Ableton Note is almost Live for iPhone

Ableton Note is almost Live for iPhone

Have you ever had a great idea for a riff that rattles around in your head while you’re riding the bus or waiting in line? Well, if you’re using Ableton Live, there’s now a way to capture those busts of inspiration wherever you are thanks to the new Note the iOS app.

The name is important here. It’s not Ableton Live Mobile or Live Go or anything like that. The idea of ​​”Note” is as much about writing things down as it is a reference to semiquavers. Think of it as a scratch pad for ideas on the go. Ideas that can then be seamlessly picked up in Ableton Live itself when you get to your computer.

Users of Ableton’s Live desktop DAW will recognize Note’s main interface. It bears more than a striking resemblance to Live’s “Session” view – a sandbox of sorts for experimentation in itself. In Note, you can have up to eight tracks each with a maximum of eight clips.

For those no Familiar with Live or its Session View, each track can be considered a musical part (drums, synth, vocals, and so on) and each “clip” represents a sequence or short arrangement that uses that part. From there, you can create different collections of clips that form the basis for different parts of the song.

Note comes preloaded with 261 synth presets, 56 drum kits, melodic samples and more. Basically, most of the things you need to compose a song. Everything in the app is also part of Ableton Live, allowing you to export it to Live so easily.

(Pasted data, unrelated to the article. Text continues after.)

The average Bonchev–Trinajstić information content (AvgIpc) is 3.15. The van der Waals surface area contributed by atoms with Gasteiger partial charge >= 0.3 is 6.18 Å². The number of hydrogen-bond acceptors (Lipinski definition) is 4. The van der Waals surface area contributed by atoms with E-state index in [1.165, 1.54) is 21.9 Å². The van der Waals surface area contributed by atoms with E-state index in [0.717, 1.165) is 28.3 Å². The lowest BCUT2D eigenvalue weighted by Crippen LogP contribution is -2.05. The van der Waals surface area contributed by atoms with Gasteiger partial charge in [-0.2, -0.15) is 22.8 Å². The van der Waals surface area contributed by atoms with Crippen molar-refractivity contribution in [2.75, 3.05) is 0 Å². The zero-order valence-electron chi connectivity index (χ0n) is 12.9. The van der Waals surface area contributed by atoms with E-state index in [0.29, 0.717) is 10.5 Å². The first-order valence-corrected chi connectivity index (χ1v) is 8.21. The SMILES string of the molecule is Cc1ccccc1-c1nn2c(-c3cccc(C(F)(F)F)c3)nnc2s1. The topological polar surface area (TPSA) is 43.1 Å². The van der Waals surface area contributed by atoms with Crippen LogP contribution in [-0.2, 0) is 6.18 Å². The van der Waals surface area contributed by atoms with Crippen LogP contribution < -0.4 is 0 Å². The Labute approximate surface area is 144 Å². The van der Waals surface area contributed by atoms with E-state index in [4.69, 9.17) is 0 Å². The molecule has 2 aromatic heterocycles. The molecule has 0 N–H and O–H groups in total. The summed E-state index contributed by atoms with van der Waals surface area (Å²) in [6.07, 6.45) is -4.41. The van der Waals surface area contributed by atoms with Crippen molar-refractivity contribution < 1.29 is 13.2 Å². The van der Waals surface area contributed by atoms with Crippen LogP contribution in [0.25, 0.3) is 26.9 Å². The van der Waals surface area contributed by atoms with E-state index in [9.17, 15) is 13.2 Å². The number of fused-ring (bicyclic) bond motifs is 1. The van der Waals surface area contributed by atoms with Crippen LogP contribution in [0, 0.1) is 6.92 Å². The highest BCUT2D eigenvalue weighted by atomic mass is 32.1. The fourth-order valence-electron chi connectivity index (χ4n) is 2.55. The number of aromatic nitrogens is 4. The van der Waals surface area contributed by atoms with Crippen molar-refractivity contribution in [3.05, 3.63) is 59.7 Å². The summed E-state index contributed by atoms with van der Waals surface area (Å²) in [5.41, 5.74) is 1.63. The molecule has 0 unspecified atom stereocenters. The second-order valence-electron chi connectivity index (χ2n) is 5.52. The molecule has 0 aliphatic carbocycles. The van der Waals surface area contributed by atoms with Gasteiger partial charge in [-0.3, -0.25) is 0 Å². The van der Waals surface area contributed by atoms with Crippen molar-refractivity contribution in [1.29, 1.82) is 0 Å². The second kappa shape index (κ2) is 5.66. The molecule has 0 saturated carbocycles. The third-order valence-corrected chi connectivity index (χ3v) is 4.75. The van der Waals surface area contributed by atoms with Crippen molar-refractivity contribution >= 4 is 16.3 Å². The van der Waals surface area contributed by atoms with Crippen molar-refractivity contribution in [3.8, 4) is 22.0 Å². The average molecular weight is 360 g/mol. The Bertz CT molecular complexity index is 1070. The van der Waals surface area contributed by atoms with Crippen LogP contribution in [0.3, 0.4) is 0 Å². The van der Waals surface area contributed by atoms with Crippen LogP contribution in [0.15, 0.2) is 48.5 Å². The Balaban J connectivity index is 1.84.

However, you are not limited to the sounds included in Notes. You have the ability to sample into the app via your phone’s microphone. The good news is that it includes an external microphone and I was even able to get into the app via a synth with a 3.5mm to lightning adapter. All of which should mean that this is pretty flexible when it comes to sound palettes.

Three screenshots from the new 'Note' mobile app from Ableton


There’s also a surprising amount of control depth. In addition to sampling, there are all the essential editing tools such as quantize, pan and transpose. There are also two effects slots, and each can have its own performance “automation” – if you change the filter over time, that performance is captured in the clip.

While there are plenty of music-making apps out there, a true “DAW on your phone” might be a bit ambitious. Ableton seems to have the balance right here, it’s familiar, deep enough, but also easy to use. Best of all is the integration with Ableton Live – something that is apparently unique to Note.

There is a setting in Note for Ableton Cloud. Activate this and your current Note projects will appear in the Live browser on your desktop (provided your computer has an internet connection, of course). This cloud functionality is free, but limited to five “ideas” or slots (which should be enough for most).

While the cloud functionality is free, the app is now. The note will cost $6 (£5/€7) and requires Live 11.2 and above to share projects on the desktop.

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#Ableton #Note #Live #iPhone

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